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17. The Secretariat, in introducing the documents relevant to the above agenda item (RFB/II/2001/3, RFB/II/2001/Inf. 5 and Inf. 7), noted that, according to some studies, the roles of regional fishery bodies had gradually evolved beyond their original advisory functions during the Twentieth Century. This evolution had gained impetus since the adoption of the 1982 United Nations Convention on the Law of the Sea and the recent international agreements and initiatives, notably the FAO Compliance Agreement, the UN Fish Stocks Agreement, and the FAO Code of Conduct for Responsible Fisheries. A number of processes had been underway to strengthen the roles of regional fishery bodies in the conservation and management of living marine resources.

18. In this regard, the First Meeting of FAO and Non-FAO Regional Fishery Bodies in 1999 concluded that there was a need to measure the performance of regional fishery bodies in sustainable fisheries and environmental management and resulting benefits for their respective members. The Secretariat advised that document FI: RFB/II/2001/3, prepared in response to the above conclusion, set out a general framework of indicators against which the performance of RFBs in meeting their mandates and responsibilities might be measured. It concluded that performance assessment would need to take account of the wide differences in the mandates and roles of RFBs and the varying degree of their evolution. For this reason, the document could not make any specific recommendations but only gave a basis for general review of performance evaluation and indicators in those various areas. It was pointed out that some of the indicators of governance contained in Technical Guidelines No. 8 of the Code of Conduct for Responsible Fisheries could also be used for this purpose.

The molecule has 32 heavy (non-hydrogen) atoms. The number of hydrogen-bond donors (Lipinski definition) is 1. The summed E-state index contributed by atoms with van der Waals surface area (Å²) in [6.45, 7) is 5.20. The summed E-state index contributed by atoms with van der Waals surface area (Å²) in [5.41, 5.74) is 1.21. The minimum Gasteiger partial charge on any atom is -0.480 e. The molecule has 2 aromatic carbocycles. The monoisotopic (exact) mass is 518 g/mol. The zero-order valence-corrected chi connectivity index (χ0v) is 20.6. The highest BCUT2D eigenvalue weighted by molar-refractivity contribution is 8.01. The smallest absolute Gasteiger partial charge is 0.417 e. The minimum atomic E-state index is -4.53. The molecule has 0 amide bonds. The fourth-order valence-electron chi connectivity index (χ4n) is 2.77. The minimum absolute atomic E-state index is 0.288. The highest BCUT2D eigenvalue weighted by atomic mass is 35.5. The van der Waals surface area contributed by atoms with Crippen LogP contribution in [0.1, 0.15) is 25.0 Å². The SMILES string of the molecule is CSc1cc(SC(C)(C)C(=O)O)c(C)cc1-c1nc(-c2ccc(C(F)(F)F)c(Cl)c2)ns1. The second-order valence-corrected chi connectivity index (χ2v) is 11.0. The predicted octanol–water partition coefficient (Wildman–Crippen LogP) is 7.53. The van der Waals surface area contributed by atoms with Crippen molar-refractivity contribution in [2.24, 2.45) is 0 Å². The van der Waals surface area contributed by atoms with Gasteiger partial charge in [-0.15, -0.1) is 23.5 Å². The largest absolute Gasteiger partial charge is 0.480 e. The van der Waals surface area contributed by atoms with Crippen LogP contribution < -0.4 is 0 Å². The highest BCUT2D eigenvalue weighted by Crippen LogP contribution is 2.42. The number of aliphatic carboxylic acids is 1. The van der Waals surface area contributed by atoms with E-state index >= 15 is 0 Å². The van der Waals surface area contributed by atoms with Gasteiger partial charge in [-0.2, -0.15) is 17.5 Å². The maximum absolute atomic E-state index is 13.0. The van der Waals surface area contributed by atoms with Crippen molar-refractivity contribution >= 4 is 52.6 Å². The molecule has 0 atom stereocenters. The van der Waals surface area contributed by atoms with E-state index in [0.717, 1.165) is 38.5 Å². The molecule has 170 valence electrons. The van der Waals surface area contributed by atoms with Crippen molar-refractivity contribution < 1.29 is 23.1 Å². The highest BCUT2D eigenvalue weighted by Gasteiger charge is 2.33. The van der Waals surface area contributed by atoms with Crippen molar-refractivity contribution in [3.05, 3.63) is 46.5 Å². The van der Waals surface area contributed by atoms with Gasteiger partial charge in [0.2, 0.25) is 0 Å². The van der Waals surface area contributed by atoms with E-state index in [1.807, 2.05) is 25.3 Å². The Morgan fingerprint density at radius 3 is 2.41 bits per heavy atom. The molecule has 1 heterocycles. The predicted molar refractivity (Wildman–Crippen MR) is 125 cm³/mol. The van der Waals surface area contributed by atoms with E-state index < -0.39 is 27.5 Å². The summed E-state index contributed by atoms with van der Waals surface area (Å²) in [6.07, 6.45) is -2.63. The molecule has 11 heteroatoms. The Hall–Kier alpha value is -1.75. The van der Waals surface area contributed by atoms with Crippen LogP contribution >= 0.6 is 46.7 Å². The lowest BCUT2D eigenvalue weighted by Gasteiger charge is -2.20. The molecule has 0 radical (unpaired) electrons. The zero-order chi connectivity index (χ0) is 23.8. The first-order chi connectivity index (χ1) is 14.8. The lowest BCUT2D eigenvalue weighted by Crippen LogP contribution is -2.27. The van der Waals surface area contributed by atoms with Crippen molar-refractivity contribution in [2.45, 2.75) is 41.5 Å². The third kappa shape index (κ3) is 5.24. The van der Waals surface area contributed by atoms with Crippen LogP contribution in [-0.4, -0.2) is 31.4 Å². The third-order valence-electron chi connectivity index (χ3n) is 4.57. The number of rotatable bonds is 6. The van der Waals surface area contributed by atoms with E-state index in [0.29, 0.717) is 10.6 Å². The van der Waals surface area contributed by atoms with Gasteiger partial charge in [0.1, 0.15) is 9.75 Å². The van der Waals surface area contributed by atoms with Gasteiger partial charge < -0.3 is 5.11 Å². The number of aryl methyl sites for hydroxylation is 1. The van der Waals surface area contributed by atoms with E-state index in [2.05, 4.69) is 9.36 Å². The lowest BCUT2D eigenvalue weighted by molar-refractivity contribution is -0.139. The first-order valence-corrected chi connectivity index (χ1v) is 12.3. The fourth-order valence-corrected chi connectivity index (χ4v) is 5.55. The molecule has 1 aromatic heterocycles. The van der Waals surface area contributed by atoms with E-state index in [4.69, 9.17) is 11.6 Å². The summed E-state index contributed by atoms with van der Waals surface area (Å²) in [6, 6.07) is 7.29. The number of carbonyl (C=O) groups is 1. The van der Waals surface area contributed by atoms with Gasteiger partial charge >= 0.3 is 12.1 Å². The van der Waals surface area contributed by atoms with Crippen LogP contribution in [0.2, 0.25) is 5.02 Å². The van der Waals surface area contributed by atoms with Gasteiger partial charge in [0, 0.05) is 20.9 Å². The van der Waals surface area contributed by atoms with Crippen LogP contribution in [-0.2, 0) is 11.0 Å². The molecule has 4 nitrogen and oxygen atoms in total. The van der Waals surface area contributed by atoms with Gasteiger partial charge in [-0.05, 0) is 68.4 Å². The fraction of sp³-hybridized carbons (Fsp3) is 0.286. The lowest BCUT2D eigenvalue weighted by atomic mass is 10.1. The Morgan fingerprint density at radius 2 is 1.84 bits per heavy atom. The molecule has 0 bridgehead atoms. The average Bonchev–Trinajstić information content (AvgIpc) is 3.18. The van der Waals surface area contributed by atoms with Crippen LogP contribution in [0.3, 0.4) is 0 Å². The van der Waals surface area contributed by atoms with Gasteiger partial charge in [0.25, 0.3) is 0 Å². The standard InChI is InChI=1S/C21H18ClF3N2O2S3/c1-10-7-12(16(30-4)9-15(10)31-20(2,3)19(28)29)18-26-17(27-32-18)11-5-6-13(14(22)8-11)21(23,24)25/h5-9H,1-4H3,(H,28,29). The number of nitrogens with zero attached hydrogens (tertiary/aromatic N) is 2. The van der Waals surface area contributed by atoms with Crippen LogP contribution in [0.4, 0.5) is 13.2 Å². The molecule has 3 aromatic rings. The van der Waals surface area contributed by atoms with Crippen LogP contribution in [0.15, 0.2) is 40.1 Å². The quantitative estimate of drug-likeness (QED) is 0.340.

19. In conclusion, the Secretariats of RFBs were asked whether: (i) the development of indicators and reference points for regional fisheries was considered timely and opportune; and (ii) whether there was a need to start a process to elaborate further material in this respect.

20. Most representatives were of the view that evaluation was a matter for the RFB itself, that it might enhance the performance of RFBs and that some kind of indicators of performance would be useful in this respect. The participants found the paper prepared by the Secretariat provided a good general set of criteria for the self-evaluation. However, many participants were also of the view that the general definition of an indicator framework for RFBs was quite complex and that the issue needed to be further studied/discussed within their own regional fishery bodies. Some participants suggested that the results of this thought be further discussed at subsequent meetings of regional fishery bodies and arrangements.

21. Participants exchanged experiences on existing performance assessment methods. It was indicated, for instance, that some Secretariats’ outputs were self-assessed when reviewing work programmes and budgets, or when deciding on the re-appointment of the Secretaries. One participant indicated that, in addition, external auditors had been used to review the corporate plan of the body.

22. Most participants indicated that evaluation of the performance of members of RFBs was more challenging and sensitive. For example, it was suggested that the level of budget/financing and the rate of attendance at meetings could be an indicator of member’s commitment. However, it was noted that some developing countries meeting attendance might reflect a lack of financial means rather than a lack of interest in the body’s activities. The effectiveness of inspection schemes and the degree of compliance by members with fisheries management decisions were also mentioned as a means of performance evaluation. In most cases, it was felt that quantitative assessments of performance of members could be difficult.

23. Some participants indicated that a number of indicators were already in use. In the Baltic Sea, indicators of sustainable development were regularly evaluated covering the biological (e.g. spawning stock biomass, fishing mortality, recruitment), economic (e.g. landing per country, fishing effort, average per caput consumption) and social (e.g. full time fishermen per country) dimensions of fisheries.

24. While supporting in principle the need to develop performance indicators and related guidelines, participants stressed that, in view of the various nature (in term of mandate, species coverage, economic situation of members, governance systems, etc.) of regional fishery bodies, it was difficult to establish indicators which were generally applicable to all of RFBs. It was also pointed out that the costs of some evaluation methods such as external audits or formal quality control systems (such as ISO 9000) could prove onerous.

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